Sheep Dressed Like Wolves -
This post was written by Andy Mort
By Andy Mort
When I was a kid I used to do cross-stitch. My grandma got me into it. I would copy some of the stuff she had done. And after a while even spent hours creating my own patterns from photos I found. I loved it.
At the age of 11 however I turned my back on the craft. It was around the time I moved from primary to secondary school.
I hadn’t stitched anything for a while and in a secret ceremony I took my bag of tools; needles, silks, wooden frames and clamps etc, and I threw them all away. The whole lot. No longer would I be a cross stitcher. I felt ashamed and would deny it all.
I didn’t want to do something that people might see as ‘girly’. It didn’t matter how much I enjoyed it or how good I was. I worried too much about what people would think if they found out.
By Andy Mort
by Andy Mort | One Comment
Which of these categories do you fall into: giver, taker, or matcher?
I recently re-read Give and Take by psychologist and university professor, Adam Grant. The book not only provides solid evidence and examples of how givers, takers and matchers all operate in the real world. But Grant also helps us understand ourselves and think about how we can become better givers without burning out or spreading ourselves too thinly.
By Andy Mort
Note from Andy: This is a guest post by Sana Choudary, founder of Own Your Sensitive Genius. Check out Sana’s companion meditation to this guest post here that will help you get into the right state of mind for selling with compassion, generosity and hope.
Meet Angelique. Angelique is a highly sensitive entrepreneur (HSE) who LOVES her health coaching business. Her business allows her to help her clients improve their health in remarkable ways.They in turn become lifelong fans who then refer their friends and family her way.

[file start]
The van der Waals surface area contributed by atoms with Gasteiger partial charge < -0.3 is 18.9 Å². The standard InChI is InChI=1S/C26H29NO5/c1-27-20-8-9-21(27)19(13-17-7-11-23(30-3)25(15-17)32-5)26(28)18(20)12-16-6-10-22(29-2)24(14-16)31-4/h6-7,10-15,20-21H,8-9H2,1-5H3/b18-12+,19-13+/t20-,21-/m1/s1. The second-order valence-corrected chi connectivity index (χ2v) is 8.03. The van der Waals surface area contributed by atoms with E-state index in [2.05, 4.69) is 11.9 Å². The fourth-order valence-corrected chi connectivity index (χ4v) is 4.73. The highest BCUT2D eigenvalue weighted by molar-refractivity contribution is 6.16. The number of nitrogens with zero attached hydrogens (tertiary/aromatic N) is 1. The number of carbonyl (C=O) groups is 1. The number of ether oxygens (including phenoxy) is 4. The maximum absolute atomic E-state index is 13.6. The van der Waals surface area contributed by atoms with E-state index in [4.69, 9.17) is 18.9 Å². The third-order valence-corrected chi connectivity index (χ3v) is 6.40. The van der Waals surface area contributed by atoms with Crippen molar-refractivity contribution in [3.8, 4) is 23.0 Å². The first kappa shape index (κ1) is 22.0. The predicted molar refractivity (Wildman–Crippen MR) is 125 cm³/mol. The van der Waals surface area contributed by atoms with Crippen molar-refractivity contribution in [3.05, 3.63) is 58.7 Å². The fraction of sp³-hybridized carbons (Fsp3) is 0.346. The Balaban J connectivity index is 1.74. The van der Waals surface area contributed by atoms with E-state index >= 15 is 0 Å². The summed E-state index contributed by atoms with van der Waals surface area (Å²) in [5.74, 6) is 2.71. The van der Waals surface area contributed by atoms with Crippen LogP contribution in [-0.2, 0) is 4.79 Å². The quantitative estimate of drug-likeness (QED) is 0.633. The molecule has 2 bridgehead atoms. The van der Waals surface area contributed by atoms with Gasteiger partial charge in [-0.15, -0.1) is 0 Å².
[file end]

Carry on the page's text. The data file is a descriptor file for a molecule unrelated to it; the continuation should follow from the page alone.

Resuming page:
But even with these referrals Angelique struggles with a major problem–constant feast and famine. Some months she is packed and other months there are crickets. Angelique never really knows when she will get booked again or when she will be able to pay her bills. The stress has gotten so overwhelming that she has even considered shuttering her business.
The reason for Angelique’s problems? She HATES selling.
Can you relate?
Humans are wonderful at quickly adapting to new realities. It’s an ability that has been key to our survival as a species.
“The hedonic treadmill, also known as hedonic adaptation, is the observed tendency of humans to quickly return to a relatively stable level of happiness despite major positive or negative events or life changes.”
I’m fascinated by the way this plays out in our lives.
By Andy Mort
Are you a free range human living a battery hen life?
Last weekend I watched Mr Blue Sky: The Story of Jeff Lynne and ELO. There was something that Lynne repeats a few times through the film: overwhelming joy he got from being able to do what he loved every day.
The first day he didn’t have to get up early, go on the top deck of the bus under leadened grey skies to a factory in downtown Birmingham, doing a job that meant nothing to him, was the greatest day of his life. When he got to tell his mother ‘I’m not going today, and I’m never going again because I’m now a professional musician’ was a beautiful feeling.
He had arrived at a destination that he had dreamt of and more importantly worked towards for years.
What stops you from allowing your natural creativity to really shine through and get expressed?
Highly Sensitive People are often by nature intrinsically creative.
It’s such an important part of our thinking and our natural way of being, but it can be eroded over time when we feel those wider pressures to conform and fit in.
by Andy Mort | 6 Comments
A lovely little picture popped up on my Instagram feed the other day. ‘Travel is the Only Thing you Buy that Makes you Richer’ – Said Internet
Then beneath a rabbit reading with his feet dangling off the edge of a cliff next to his tent it said ‘LOL, there are also books’ – Said Zayts
It got me thinking… There are loads of things we can and do buy that make us richer.
Not only is the idea that travel is the only thing that we can buy to make our lives richer a privileged and elitist sentiment, it’s also just kind of wrong.